No professional expertise or academic background is required for acting as a “confederate” for role playing and video modeling exercises — just “typical” interactional skills and willingness to put in some time, but for best results you should try to recruit others, not always playing the role of the confederate yourself. Your loved one may have so much information about you and so much experience interacting with you that s/he has become relatively good at reading your social signals — but that doesn’t necessarily generalize to interacting with others.  Ideally, you should try to recruit at least one person who has not had a chance to establish a relationship with your loved one yet. With any luck, you’ll be able to form a (small) group that can meet together — in which case, see the note we wrote for facilitators of support groups.


If you facilitate or are a member of a support group for people with social communication challenges:

Excellent! We are delighted that you found this website. We wish that there were more groups like yours.

You do want to have at least one member of the group who has good social skills, but it’s fine to have group members who are at all different levels. Some of them may not be aware that this type of social signalling is going on at all, and have only ever previously paid attention during conversations to the meanings of words. Some group members may be aware that the social signalling is happening, but not have the keys to decode it properly, or send out appropriate signals of their own.  Some may have a pretty good understanding of how to interpret social signals in theory, but can’t attend to them all quickly enough in real-time conversation with all of its distractions. Some of them may have “splinter skills,” doing really well with some types of social signalling, but unaware of or misinterpreting others. Hopefully, the group facilitator will be able to develop a group profile to figure out how much time needs to be spent discussing which material (explaining in theory) vs. looking at examples vs. practicing skills (vs. taking a break and doing something else altogether, because really, wouldn’t you like some ice cream or a doughnut?), keeping the whole group together for some discussions/activities, and splitting it up for others.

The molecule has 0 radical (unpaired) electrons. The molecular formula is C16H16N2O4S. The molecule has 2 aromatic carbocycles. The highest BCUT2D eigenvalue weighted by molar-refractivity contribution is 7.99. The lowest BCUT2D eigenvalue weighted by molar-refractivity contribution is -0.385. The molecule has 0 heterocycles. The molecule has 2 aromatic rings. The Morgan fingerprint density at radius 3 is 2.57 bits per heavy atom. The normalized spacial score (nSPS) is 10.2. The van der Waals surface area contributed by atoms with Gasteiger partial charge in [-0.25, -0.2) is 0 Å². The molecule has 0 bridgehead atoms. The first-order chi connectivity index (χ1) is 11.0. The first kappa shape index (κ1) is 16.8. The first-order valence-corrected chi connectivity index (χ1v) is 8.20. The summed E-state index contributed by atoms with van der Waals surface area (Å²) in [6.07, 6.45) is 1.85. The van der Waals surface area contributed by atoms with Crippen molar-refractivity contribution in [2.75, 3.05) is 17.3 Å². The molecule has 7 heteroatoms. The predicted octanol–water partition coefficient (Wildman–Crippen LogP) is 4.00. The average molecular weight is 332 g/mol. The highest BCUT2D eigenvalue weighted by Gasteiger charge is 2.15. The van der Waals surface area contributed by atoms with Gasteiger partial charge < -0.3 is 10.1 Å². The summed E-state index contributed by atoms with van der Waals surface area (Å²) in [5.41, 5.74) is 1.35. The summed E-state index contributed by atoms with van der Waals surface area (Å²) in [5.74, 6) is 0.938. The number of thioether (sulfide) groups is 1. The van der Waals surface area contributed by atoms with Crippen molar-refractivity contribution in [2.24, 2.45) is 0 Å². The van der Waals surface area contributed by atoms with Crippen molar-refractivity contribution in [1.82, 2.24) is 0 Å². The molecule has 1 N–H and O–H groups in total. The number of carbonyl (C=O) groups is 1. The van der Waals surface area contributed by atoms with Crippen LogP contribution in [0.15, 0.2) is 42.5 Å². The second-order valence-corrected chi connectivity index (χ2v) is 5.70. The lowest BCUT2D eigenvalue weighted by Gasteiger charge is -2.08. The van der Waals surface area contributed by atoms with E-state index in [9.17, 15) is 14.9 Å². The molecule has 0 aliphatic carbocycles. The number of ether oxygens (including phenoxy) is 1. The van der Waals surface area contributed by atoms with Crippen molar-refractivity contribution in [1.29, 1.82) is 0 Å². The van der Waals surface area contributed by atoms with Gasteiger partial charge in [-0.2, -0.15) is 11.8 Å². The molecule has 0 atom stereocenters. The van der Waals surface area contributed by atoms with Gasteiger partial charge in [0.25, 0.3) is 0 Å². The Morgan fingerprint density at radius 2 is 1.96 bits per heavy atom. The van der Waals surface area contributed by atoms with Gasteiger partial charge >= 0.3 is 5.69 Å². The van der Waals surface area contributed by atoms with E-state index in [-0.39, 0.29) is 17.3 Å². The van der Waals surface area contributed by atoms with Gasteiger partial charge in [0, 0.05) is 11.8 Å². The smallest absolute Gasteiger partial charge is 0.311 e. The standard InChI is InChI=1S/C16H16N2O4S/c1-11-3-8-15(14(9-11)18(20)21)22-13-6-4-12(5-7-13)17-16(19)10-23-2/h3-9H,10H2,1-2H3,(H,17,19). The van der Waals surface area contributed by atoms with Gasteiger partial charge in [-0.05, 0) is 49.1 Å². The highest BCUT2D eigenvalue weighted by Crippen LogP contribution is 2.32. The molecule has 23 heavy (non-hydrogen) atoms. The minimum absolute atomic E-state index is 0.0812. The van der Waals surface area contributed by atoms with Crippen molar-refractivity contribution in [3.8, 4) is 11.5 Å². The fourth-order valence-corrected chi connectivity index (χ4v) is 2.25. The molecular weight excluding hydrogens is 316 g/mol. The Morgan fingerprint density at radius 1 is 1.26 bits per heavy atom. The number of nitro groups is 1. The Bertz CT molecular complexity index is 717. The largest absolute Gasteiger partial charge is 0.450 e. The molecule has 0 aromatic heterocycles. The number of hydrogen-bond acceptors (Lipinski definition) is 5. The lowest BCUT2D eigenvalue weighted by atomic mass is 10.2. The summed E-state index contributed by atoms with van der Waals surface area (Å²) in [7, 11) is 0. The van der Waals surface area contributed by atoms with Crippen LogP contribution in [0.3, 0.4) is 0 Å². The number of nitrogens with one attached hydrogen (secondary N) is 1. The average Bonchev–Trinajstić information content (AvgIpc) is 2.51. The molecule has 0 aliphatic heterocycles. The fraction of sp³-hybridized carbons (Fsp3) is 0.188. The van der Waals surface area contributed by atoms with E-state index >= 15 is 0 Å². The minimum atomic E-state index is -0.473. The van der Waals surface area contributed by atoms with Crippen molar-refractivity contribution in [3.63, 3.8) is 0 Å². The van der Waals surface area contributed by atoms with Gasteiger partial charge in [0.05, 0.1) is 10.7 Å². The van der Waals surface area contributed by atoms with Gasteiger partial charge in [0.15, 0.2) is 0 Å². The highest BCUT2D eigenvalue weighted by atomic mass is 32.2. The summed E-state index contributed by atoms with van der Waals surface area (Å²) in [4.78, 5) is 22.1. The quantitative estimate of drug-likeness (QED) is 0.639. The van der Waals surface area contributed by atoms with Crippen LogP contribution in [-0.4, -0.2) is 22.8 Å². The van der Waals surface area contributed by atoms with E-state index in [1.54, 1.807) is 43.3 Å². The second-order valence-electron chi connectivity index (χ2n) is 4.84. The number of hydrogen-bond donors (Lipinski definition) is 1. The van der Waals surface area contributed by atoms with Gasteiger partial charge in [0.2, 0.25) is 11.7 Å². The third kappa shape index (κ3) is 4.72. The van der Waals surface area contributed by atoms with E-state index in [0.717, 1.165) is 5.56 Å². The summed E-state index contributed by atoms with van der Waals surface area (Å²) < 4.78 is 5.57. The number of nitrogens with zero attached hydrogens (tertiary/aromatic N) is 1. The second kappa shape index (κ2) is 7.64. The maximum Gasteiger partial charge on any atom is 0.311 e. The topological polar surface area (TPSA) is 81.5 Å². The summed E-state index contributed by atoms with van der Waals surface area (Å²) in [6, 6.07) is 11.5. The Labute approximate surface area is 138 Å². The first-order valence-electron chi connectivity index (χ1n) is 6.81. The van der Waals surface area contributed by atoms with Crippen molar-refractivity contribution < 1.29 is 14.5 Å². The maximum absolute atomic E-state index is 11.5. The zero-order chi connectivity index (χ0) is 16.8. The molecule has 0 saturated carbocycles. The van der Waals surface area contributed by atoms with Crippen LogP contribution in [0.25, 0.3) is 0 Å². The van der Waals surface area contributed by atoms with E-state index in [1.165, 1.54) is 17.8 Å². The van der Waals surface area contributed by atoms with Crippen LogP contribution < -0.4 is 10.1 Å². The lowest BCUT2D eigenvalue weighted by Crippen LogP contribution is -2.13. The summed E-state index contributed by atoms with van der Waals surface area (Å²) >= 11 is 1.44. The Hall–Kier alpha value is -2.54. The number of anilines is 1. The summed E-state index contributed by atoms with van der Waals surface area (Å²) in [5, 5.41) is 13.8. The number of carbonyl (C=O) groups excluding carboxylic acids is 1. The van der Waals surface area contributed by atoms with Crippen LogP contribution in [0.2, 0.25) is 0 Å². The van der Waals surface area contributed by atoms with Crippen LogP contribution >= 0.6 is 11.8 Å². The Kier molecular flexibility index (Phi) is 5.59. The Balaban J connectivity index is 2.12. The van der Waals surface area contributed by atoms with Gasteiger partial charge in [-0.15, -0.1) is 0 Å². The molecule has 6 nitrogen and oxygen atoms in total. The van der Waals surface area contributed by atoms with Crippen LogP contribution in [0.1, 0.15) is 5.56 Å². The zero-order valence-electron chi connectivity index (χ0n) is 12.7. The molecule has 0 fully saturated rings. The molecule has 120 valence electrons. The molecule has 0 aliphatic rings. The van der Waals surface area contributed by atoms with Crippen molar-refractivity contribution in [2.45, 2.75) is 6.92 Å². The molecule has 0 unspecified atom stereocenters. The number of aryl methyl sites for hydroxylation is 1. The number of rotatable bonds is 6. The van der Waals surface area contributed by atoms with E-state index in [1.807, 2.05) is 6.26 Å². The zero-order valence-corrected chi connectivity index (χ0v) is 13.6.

Note that you may want to devote multiple meetings to a single particularly challenging unit. At the first meeting, you can cover and discuss the information, sharing your own experiences and insights, coming up with your own examples, and assigning the written exercises to be done before the next meeting. At the second meeting, you can talk about how people did with the written homework, and what you thought of the feedback on the suggested answers.  If folks feel ready, you could do the audio and video exercises together, and talk about some of the problems that come up when doing those. Finally, at a third meeting, after all this has had a chance to sink in a bit and folks have had time to revisit the information and exercises if they want to, you could try the role play/video modeling exercises.

For units that seem like less of an issue for your group, less challenging and/or less important, you might devote just a single meeting, assigning the reading, written, audio & video exercises as homework before the meeting, and proceeding together directly to the role play/video-modeling exercises.  (Obviously, if units seem self-evident or unimportant, your group can just go ahead and skip them altogether.)

We also highly recommend that you read Michelle Garcia Winner’s Tips for working with a Social Thinking group, available at her website socialthinking.com

 


If you are a professional who works with individuals with social communication challenges:

We’re not going to tell you how to do your job. But we would recommend that you read what we wrote for facilitators of support groups for people with social communication challenges. If you can find other people to work with you and your client, forming such a group, that seems like a great idea to us: the more people you can practice social communication with, the more fluent in it you can become. If you can’t form a larger group, you can still treat your sessions as a “group of two.”

Feel free to use any text here that you find useful, in any way you see fit (copying, reprinting, disseminating, adapting, editing), as long as you do it for educational and non-profit purposes, and any publications appropriately cite this website.

If you’re a foreign student of American English and/or American culture or someone who teaches EFL or ESL:

This site really wasn’t designed for you, but you might be able to learn something anyway. Please let us know if you do!